The process of making the page interactive is called hydration and it happens after the received HTML is painted. When you use pre-rendering, the painting happens very quickly and that’s what really separates it from client-side rendering.

Prerendering Content in Nextjs.

Imagine a page where you want to list your blog posts. If you want this page to be statically generated, you use a special method called getStaticProps, which gets called during the build process. All you have to do is fetch the posts, return them in props and then use them within the page. To turn this into incremental static regeneration, you simply add a Revalidate property with a time, for example, 60 seconds. This will tell Next to rebuild the page at most every 60 seconds. And if you need to use server-side rendering, you move the fetching code to a special method called getServerSideProps, which gets called during each page request.

So which approach is the best? That heavily depends on your use case. You should use static-site generation whenever you can, but often, it simply isn’t enough.

If you are fine with a few users receiving stale data, incremental static generation is the way. And whenever you need each user to have the latest data, use server-side rendering. But what if your application consists of pages with different needs? This is where Next truly shines. You can choose which form of pre-rendering you want for each page. In fact, it happens automatically based on the methods you use and by that, I mean the getStaticProps and getServerSideProps methods. This allows you to create hybrid performant applications where each page uses only what it needs. However, the benefits don’t end there.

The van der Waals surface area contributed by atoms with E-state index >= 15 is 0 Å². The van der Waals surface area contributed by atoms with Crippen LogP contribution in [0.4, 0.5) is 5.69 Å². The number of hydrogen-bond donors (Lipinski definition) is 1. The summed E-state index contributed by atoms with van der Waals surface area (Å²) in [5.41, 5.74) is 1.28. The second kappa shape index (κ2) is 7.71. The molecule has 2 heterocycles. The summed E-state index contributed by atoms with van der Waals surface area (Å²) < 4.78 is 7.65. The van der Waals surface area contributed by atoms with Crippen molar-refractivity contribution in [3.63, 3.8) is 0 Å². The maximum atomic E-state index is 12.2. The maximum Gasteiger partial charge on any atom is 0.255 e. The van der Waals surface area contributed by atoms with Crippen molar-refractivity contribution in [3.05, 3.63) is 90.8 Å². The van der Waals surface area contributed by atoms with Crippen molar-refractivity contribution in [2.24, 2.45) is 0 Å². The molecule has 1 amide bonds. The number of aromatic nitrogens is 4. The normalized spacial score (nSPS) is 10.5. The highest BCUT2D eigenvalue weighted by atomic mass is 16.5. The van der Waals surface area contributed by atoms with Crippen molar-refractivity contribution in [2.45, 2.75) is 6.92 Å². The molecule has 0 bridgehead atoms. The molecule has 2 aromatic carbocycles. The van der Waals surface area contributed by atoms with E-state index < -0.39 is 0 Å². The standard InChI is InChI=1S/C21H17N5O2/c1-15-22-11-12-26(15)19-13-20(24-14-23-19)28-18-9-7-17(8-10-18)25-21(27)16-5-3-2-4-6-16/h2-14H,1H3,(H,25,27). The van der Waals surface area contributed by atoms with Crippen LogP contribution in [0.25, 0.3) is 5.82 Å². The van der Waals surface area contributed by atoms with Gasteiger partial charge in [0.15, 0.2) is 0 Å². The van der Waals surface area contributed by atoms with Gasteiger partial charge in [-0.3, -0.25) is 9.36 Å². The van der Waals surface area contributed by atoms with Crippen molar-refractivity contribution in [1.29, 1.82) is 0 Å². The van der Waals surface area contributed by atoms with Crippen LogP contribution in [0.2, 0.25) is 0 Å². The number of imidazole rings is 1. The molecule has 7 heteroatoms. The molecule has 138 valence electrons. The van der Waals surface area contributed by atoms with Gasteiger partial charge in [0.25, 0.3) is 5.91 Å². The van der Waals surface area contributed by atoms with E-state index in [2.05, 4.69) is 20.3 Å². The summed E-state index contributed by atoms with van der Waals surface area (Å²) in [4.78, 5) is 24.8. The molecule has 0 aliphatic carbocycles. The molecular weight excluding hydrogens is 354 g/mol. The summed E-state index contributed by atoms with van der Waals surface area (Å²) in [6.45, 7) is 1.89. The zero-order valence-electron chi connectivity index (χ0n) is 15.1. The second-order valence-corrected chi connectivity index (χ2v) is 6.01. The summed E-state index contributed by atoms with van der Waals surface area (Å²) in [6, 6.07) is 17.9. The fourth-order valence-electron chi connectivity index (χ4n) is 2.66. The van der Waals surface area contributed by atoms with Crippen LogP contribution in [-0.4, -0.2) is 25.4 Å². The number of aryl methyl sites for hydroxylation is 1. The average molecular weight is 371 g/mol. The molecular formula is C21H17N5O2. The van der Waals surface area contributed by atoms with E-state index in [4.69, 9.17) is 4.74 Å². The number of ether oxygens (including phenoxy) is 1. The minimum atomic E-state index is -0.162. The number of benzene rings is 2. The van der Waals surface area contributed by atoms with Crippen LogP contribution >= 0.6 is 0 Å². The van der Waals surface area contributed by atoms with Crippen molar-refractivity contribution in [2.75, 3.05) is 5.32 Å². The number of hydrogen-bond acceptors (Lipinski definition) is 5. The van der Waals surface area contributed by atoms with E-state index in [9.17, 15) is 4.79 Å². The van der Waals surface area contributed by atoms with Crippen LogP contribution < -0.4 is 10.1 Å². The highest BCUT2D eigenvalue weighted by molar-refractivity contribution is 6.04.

If we go back to the blog example, you might wonder how we can generate a static page for each blog post. Next has a method called getStaticPaths that solves that very problem. In this method, you generate your paths and return them just like that. Another benefit is the Image component Next.js provides. It includes several built-in performance optimizations including lazy loading, serving different images for different devices, and many more. All of these are enabled by default.

Deploying Nextjs Application:

Now, let’s talk about deployment. The easiest way to deploy a Next.js application is to use the Vercel platform. It was created by the creators of Next itself and is designed specifically for it. When deploying your app using Vercel, it performs several optimizations including caching your assets, performing compression, and so on.

But running Next on your own isn’t difficult either because Next has been built at the top of Node.js, it can run on any Node server, so you can quite easily self-host your application by simply setting up a Node server. Next also has its own Docker image, so you can for example deploy it on Amazon Elastic Container Service or Amazon ECS for short.

So, should you use Next.js? The truth is that no matter what you are building, Next probably has you covered. Even if you aren’t interested in pre-rendering at all, you can choose to use good old client-side rendering.